Feature Multi-Disciplinary Artist Andrea V. Wright
ASP has since turned from a short-term emergency response to a global movement and non-profit company, built on a culture of generosity and want for a sustainable economy in a turbulent market. As well as of course a discovery of emerging and established talent for all types of collectors, serving to democratise a complex place.
In 2020 Matthew was named on ArtReview’s Power 100 alongside global museum directors, artist and activist art movements, won the Tech4Good Arts & Culture Award, and was awarded an MBE on the Queen’s birthday honours list.
“I felt an immediate affinity for the poetry of the space her work generates,” he says, “there’s a forensic reverie, which feels both light and grounded. Coming out of lockdown, it is work like Andrea’s that I long to connect with again. It has the stillness and delicate balance of Renaissance painters like Piero Della Francesca or Sassetta, and yet the fragility of its material presence speaks so clearly to our contemporary ecological and social condition.”
Wright graduated from Chelsea College of Arts in 1994 before embarking on a career in fashion and styling, working with magazines such as Arena and Italian Vogue, before returning to art in 2010. She says: “Handling garments made by Alexander McQueen and Hussein Chalayan gave me an understanding of the craft and construction involved in high fashion and accessories. On styling shoots, it’s the small details that can make all the difference, bring it all together and establish the illusion. This has certainly influenced my decision-making when it comes to sculpture.”
Going on to work with her sisters’ company in New York, where she was asked to cut patterns, embellish garments or source hardware and trims, also helped to influence her thinking on material, proportion and shaping.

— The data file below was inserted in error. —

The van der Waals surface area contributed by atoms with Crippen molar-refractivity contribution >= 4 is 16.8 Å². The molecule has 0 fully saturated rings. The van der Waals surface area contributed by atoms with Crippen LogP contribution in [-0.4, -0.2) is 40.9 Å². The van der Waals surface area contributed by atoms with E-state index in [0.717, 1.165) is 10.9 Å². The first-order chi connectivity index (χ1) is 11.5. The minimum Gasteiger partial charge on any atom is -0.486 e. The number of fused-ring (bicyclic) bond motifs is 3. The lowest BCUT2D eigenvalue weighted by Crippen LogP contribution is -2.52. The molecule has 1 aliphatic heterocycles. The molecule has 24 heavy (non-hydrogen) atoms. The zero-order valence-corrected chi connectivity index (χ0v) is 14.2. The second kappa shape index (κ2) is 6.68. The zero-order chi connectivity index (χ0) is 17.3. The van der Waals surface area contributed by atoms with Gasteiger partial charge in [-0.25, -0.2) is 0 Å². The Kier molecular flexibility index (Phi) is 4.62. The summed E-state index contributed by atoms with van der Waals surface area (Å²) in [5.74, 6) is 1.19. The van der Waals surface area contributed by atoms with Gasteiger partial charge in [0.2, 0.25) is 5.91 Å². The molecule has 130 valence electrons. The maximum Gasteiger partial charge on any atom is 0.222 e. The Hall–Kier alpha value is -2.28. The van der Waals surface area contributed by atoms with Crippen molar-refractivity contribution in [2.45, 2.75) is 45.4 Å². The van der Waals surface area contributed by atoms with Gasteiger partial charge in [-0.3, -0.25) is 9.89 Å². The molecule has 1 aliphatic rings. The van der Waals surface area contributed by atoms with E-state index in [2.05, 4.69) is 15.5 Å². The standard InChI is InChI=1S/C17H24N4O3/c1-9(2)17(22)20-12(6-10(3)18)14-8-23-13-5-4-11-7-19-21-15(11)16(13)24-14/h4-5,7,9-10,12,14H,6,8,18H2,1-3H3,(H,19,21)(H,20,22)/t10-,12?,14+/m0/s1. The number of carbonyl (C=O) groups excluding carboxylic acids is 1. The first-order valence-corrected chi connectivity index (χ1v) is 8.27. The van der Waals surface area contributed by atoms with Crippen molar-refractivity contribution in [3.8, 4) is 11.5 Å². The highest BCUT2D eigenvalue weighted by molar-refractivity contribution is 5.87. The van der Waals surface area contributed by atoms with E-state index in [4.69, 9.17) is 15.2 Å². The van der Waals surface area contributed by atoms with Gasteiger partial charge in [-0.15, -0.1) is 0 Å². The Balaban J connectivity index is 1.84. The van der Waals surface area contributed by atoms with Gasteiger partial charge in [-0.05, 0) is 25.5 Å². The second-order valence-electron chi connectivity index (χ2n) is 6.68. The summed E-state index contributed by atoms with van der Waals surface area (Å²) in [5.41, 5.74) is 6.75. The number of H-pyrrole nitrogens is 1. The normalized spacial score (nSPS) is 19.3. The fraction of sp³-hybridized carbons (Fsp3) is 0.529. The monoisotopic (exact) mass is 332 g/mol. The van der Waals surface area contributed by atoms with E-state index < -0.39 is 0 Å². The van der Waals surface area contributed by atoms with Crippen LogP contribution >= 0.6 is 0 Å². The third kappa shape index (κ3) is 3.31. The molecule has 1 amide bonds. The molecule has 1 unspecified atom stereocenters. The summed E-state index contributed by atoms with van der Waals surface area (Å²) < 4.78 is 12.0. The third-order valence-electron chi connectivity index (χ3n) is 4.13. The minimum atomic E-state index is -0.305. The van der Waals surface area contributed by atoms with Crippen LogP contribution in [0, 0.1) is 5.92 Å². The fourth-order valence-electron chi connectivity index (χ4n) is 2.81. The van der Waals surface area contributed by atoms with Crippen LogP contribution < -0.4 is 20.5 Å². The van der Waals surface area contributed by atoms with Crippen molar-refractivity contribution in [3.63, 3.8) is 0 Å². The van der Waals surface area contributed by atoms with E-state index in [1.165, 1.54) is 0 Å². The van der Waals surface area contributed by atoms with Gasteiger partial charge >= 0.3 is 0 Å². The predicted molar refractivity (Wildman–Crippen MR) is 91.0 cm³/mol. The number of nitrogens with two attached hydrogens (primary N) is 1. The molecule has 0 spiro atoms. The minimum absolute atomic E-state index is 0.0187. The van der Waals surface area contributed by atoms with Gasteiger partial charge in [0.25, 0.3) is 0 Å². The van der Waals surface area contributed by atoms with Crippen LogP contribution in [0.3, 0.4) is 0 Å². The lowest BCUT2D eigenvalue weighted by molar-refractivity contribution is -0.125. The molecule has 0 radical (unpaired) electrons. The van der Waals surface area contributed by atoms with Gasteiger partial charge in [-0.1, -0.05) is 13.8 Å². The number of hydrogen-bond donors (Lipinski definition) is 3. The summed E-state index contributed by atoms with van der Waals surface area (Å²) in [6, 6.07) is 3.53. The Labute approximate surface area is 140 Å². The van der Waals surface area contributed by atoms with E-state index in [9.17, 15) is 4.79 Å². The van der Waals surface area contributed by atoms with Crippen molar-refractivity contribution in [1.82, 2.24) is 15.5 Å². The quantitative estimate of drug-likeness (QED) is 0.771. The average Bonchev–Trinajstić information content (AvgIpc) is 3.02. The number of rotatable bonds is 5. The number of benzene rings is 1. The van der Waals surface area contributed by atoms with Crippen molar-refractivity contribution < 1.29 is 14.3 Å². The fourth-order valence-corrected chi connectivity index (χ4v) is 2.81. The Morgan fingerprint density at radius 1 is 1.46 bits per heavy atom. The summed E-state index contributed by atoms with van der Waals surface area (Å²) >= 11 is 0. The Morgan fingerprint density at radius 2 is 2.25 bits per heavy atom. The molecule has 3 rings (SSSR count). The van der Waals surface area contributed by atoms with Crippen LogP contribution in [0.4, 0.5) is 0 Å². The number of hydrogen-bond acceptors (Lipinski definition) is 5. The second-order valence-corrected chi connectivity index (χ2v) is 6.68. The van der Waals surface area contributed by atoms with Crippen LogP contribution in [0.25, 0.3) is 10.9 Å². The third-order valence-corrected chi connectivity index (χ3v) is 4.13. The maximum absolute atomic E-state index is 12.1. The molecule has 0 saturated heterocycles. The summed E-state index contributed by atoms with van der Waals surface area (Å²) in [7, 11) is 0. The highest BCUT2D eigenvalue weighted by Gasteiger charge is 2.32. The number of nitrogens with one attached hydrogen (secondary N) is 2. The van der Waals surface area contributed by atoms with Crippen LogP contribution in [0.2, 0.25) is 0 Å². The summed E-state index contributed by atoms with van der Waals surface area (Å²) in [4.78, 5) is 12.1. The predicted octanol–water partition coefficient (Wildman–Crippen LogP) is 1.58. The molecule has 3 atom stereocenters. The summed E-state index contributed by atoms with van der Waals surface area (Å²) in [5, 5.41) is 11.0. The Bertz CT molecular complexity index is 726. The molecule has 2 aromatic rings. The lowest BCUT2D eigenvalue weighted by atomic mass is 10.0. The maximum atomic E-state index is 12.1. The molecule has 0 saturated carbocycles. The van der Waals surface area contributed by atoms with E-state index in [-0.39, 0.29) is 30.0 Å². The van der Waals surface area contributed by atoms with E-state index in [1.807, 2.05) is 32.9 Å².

Working mainly with steel, wood and fabric, her practice explores the relationships between the seen and the unseen, the experienced and the intangible, and the human form and the physical and emotional spaces we inhabit.
Burrows says: “I am often drawn to artists who have a resonant empathy for the space that we and the artworks occupy. Her inventive use of hard and unforgiving materials, such as steel or latex, can seem paradoxical, but Andrea’s sensitivity to line, form and surface makes the absurd approachable.”
Forming structures is a fundamental aspect to Wright’s practice. She says: “I grew up watching my father as an architect, drawing plans and elevations for his projects, drawings that were to me a convergence of line. Life drawing was a significant part of my art education. I preferred the short poses as the model would usually be able to hold a more challenging or awkward pose. Capturing the distribution of weight in the stance, angle of hips, shoulder line, foreshortening, proportion were vital to making the drawing ‘work’. The structure of the body is a complex object with the potential to form a multitude of compound angles and, perhaps the more I think about it, my steel/wood constructions have a direct relation to the figure and form a substrate for display.”
In the last two months, Wright has returned to London after five years in Bath, has a new space at Thames-Side Studios and is gearing up for some exciting projects this autumn, including an exhibition with Glass Cloud Gallery. She says: “I was also fortunate to receive a bursary from a-n The Artists Information Company, to undertake a residency at PADA in Lisbon. This had to be rescheduled twice during lockdown but I’m looking forward to finally getting there in November.”
About the champion
From his studio on the site of an old windmill in the rolling hills of East Sussex, artist Matthew Burrows draws meaning from the particularities of the environment, of realising its wilderness and ours. His Artist Support Pledge initiative has been a lifeline for so many artists during the pandemic, generating around £70m in sales and earning him an MBE for services to the arts in the Queen’s Birthday Honours list last year.